‘Prince is the greatest musician of your lifetime’

Khánh Nguyễn
Aaron Austin is a huge fan of the Pittsburgh Steelers, even though he’s only been to Pittsburgh once.

There’s much more to Austin’s office than those two reminders. Austin is — he said it himself — a nerd. There are “Star Wars” and “Black Panther” posters. He’s got a Ric Flair Funko Pop. A Prince “Purple Rain” poster dominates part of the room.

“If you were on earth between June 7, 1958 and April 21 of 2016, Prince is the greatest musician of your lifetime,” Austin said.

If he’s not listening to Prince, it’s usually hip hop, Austin said. Second to Prince is Jay Z.

“I really like [Jay Z’s] ‘The Black Album,’” Austin said. “I know most people would probably pick ‘Reasonable Doubt.’ And I really enjoyed the last one, ‘4:44.”’

He’s not a fan of some newer hip hop artists, though.

“Some of it is ridiculous to me,” Austin said. “Who’s that fool, Lil Pump? It’s like c’mon, really, how’d you get a deal? No offense if he’s your guy.”

Austin’s office is the place where he unwinds and recharges. Whether working student involvement events, handling conduct cases, or completing any of his other various duties, Austin often has to be a public speaker. While he comes across as a natural in front of crowds — which may stem from his early college years singing opera — he’s “as introverted as you can probably get,” he said.

Those early college years were at K-State, where he switched from vocal performance to music education after he realized, “I’m not that good.” He got his master’s in higher education at Arizona State.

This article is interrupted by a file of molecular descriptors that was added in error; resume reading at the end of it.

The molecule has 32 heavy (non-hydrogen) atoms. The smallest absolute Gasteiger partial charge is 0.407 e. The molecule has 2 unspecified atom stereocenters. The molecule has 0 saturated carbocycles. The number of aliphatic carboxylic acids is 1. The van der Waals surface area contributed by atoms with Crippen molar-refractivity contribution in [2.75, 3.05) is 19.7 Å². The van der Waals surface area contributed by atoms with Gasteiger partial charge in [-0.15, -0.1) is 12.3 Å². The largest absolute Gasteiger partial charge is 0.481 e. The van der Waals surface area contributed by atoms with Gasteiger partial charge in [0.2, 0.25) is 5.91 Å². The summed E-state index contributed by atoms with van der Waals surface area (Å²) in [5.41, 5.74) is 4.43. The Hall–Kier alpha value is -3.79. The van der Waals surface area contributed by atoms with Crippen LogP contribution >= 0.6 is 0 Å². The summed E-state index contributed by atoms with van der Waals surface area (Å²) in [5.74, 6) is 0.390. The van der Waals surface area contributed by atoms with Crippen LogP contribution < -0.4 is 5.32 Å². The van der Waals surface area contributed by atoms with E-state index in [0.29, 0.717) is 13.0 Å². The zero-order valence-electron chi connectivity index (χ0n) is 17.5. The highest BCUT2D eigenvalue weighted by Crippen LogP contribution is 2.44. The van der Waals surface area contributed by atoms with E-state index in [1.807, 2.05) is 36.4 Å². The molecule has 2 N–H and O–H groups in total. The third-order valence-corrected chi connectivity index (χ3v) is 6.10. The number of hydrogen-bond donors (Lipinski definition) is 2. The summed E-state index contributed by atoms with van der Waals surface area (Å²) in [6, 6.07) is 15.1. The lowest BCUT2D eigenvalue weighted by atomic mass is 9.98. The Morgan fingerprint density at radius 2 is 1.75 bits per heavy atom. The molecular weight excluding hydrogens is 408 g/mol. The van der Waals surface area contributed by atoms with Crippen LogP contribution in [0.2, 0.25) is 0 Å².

‘She was my anchor’

Austin never had a thought of not going to college growing up, he said. That was all because of his mom.

“It’s weird, because my mom didn’t go to college,” he said. “My mom got a GED — she didn’t even really finish high school. But I don’t even ever really remember it being a question.”

Any time a problem came up, Austin’s mom was there to fix it, he said. She made it easy for him not to struggle. Looking back, he said he doesn’t know how she made it seem so effortless.

When Austin was about to graduate high school, he was called into the counselor’s office and told he was a half-credit short in social sciences, so he couldn’t graduate.

“I was devastated,” Austin said. “So I call my mom, and she says, ‘Don’t worry, I’m going to figure it out.’ So I hang up the phone. And then, moments later, here comes the principal saying, ‘I just got off the phone with your mother, and we’re going to find you an independent study so you can graduate.’

“She was my anchor. She kind of kept me steady.”

Austin’s mom passed away in June.

Now Austin has his own ships to anchor: his family — and student affairs.

“What’s been exciting about this job is to come in at almost the same time as Dr. [Teri] Hall,” Austin said. “She’s really the captain of the ship. She says, ‘This is where we need to go, and this is where we’re going.’”

Hall, WSU’s vice president of student affairs, said Austin is moving into a “critical leadership role on campus.”

Austin works with student conduct, housing, student involvement, and a variety of other areas. He often has to be the bad guy. But he’s able to keep each area grounded and effortlessly under control, Hall said.

“He’s the whole package,” she said. “He’s got a strong commitment to his personal life, his work life — he just brings this whole part of who he is to everything he does, and I appreciate and value that.”